As International Women’s Day approaches, a UBC course helps students gain awareness of challenges faced by girls and women
UBC psychology instructor Sunaina Assanand discusses an international service learning course that gives students a chance to help empower women in Africa through education, microfinancing and HIV/AIDS prevention.
Why is it important to mark International Women’s Day?
Locally and globally, many females remain underprivileged. Media rhetoric suggests equality, but that is not reflected in the lives of women in many parts of the world, including Canada. Women in positions of influence have the responsibility to support movements that contribute to the empowerment of girls and women worldwide.
What connects you and your students to girls and women in developing countries?
I created a fourth-year course entitled Psychology and Developing Societies. The course examines the application of psychology to international development. As part of their coursework, students complete a 12-week service learning placement in Africa.
Last summer, 19 students participated in the course. Some students completed projects related to educational access for youth. Other students examined successful microfinance programs for women. A third group of students conducted research on HIV/AIDS prevention. In Africa, rates of HIV/AIDS are increasing more rapidly among females than males.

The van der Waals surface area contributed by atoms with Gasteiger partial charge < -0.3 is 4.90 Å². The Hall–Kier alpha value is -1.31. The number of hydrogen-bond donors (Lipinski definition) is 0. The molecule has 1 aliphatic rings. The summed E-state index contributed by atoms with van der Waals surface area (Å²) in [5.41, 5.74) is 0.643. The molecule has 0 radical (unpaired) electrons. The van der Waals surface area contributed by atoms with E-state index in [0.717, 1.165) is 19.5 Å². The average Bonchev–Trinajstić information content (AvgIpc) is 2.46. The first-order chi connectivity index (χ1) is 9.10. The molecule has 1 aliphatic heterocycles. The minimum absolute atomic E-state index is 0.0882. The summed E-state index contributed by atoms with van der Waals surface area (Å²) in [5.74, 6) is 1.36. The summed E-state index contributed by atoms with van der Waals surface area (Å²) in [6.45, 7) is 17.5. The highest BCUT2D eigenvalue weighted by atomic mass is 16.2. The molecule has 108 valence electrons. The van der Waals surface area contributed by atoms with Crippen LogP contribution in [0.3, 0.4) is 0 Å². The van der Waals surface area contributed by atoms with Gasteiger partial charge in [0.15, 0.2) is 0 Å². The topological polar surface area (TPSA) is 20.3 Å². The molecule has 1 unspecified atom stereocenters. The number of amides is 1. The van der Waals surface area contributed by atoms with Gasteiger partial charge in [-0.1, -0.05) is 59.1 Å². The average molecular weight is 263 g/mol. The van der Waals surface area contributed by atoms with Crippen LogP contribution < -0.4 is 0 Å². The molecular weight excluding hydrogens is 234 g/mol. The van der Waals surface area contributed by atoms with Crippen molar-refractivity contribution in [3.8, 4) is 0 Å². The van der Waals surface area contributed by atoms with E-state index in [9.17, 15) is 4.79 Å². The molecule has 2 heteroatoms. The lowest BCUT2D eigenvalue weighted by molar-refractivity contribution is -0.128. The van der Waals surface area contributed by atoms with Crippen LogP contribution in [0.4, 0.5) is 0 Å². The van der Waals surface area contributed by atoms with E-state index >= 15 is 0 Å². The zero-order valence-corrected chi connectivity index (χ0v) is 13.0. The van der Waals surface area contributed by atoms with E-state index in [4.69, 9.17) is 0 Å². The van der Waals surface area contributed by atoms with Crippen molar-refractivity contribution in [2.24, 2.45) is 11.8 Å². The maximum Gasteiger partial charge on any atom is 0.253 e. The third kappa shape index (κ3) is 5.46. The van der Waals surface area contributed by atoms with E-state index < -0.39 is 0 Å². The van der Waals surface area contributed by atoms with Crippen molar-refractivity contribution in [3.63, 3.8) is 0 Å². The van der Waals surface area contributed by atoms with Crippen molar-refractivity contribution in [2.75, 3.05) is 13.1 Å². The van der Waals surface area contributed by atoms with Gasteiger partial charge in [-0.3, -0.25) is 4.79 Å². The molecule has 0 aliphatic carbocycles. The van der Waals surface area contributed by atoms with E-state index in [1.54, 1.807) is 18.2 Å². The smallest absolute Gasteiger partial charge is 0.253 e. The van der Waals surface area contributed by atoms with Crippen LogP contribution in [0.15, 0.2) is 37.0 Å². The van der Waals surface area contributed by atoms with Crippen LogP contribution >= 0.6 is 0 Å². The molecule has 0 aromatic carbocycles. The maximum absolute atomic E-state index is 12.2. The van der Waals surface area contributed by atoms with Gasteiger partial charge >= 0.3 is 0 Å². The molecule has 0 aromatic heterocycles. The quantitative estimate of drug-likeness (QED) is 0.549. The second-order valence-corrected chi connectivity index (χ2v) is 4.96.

- Related: From Uganda to UBC and back
This summer, a second cohort of students will travel to Kenya, South Africa, Swaziland, and Uganda to engage in new service learning placements related to the empowerment of women. These placements will be coordinated by UBC’s Centre for Community Engaged Learning.
Did the students’ work in Africa influence their activities here at home?
Yes, for many students the course developed an awareness of the need to contribute to social change. One student is currently creating a mentorship program for local foster children. Another student presented a TEDx Terry talk on her work in Uganda to an audience of over 400, to inspire others to contribute to social change. A third student is currently applying to law school, with a special interest in law and social justice.
What is your hope for International Women’s Day?
My hope is that every girl could be cherished as much as my own daughter is cherished.
Sunaina Assanand is an Instructor in the Dept. of Psychology.